Other state and federal laws also regulate lead in jewelry. For example, the [California] Department of Toxic Substances Control enforces the Lead Containing Jewelry Law (link is external)2, which limits the amount of lead in jewelry and establishes specific testing procedures for that jewelry.  DTSC has a fact sheet (link is external) that gives additional information.

Nationwide, the federal Consumer Product Safety Improvement Act of 2008 (link is external) enforced by the Consumer Product Safety Commission regulates lead in children’s products, including children’s jewelry.  More information is available in their document Children's Products Containing Lead; Procedures and Requirements for Exclusions From Lead Limits Under Section 101(b) of the Consumer Product Safety Improvement Act (link is external).

Cadmium, another chemical on the Proposition 65 list, has been used as a substitute for lead in jewelry-making. Exposures to cadmium are subject to the same Proposition 65 warning requirement as lead. Since January 1, 2012, a separate California law (link is external)3 has regulated children’s jewelry that contains any component or is made of any material that is more than 0.03% cadmium by weight. The Department of Toxic Substances maintains a website with information Cadmium in Children's Jewelry (link is external).

2 Cal. Health & Safety Code, §§ 25214.1-25214.4.2
3 Cal. Health & Safety Code, § 25214.2

The following headings/links and text comes from the above link named “DTSC has a fact sheet”, that is, from “Lead In Jewelry” fact sheet, at http://www.dtsc.ca.gov/LeadInJewelry.cfm

Why be concerned?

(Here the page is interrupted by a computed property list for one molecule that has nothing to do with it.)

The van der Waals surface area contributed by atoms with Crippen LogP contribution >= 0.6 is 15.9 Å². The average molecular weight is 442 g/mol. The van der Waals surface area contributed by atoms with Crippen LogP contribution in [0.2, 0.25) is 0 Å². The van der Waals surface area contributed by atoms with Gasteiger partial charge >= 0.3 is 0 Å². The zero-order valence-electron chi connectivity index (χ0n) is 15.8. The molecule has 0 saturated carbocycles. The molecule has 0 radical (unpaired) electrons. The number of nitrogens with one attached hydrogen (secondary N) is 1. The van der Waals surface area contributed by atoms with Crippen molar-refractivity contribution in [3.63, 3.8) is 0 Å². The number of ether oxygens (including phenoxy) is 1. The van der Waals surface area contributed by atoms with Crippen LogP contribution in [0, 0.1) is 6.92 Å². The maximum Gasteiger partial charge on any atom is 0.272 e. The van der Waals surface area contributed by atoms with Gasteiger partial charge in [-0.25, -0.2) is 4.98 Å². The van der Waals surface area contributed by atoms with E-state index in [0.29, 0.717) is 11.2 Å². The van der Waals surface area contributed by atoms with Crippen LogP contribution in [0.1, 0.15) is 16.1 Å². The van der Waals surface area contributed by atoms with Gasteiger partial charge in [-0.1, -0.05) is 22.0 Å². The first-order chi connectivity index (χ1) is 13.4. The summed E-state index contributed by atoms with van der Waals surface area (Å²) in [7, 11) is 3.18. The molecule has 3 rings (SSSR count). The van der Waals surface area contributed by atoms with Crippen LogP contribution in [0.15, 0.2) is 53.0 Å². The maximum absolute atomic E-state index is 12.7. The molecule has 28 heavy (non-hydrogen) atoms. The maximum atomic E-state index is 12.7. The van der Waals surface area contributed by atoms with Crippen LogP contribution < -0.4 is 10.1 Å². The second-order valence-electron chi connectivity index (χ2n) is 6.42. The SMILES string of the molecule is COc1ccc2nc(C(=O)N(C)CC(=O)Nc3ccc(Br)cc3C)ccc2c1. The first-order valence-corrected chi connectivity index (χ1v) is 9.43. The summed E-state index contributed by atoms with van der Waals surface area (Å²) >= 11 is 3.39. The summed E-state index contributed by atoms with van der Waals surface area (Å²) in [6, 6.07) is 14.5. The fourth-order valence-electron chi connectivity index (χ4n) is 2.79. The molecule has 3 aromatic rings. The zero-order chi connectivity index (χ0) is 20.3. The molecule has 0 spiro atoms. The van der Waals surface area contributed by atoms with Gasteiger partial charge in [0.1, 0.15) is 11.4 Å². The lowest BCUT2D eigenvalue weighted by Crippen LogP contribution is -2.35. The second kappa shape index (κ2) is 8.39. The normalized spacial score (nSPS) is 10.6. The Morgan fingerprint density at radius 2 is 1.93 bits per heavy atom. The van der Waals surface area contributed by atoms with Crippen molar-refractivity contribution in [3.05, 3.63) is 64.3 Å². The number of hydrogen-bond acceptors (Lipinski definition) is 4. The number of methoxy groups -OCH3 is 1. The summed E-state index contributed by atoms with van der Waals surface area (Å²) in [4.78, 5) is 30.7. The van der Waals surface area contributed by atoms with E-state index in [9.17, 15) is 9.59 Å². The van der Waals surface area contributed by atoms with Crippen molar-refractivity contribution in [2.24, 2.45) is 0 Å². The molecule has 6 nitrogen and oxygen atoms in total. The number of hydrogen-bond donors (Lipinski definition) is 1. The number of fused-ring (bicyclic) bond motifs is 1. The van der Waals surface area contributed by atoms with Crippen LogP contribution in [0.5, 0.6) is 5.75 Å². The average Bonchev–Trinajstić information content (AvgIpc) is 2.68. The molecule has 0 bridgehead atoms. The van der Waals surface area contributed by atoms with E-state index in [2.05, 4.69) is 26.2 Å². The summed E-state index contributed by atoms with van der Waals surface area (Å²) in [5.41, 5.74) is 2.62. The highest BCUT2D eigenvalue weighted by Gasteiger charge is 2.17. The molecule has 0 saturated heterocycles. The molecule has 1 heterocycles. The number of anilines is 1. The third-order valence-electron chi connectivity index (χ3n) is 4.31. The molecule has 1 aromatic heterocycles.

Children 6 years old and under are most at risk because their bodies are growing quickly. Jewelry containing lead poses a particular concern because children are prone to placing jewelry in their mouths, which can result in absorption of dangerous levels of lead. Lead poisoning is blamed for the death of a four year old in Minnesota who swallowed a lead containing jewelry charm.

California’s Metal-Containing Jewelry Law:

  • Forbids a person to manufacture, ship, sell, or offer for retail sale or offer for promotional purposes jewelry in California unless it is made entirely from one or more of the materials specified in the law,
  • Mandates lead restrictions for certain of the specified materials allowed in manufacturing jewelry, and
  • Establishes separate provisions for children’s jewelry, body-piercing jewelry, and all other jewelry.

After California enacted the Lead-Containing Jewelry Law to place limits on lead levels in jewelry, some manufacturers replaced lead with cadmium, which is also toxic. In response, California’s legislature amended the Lead-Containing Jewelry law (now known as the Metal-Containing Jewelry Law) to restrict not only lead, but also cadmium, in children's jewelry. Cadmium levels in children’s jewelry must be less than 300 parts per million, by weight. Please see our Cadmium in Children's Jewelry Web page.

 

The above fact-sheet contains a “Lead Restrictions” link which goes to http://www.dtsc.ca.gov/PollutionPrevention/ToxicsInProducts/upload/simple-lead-guide-rev.pdf where you’ll find the following title and text:

GUIDE TO LEAD RESTRICTIONS IN JEWELRY IN CALIFORNIA

(Health and Safety Code sections 25214.1-25214.4.2), which contains the following lead limits: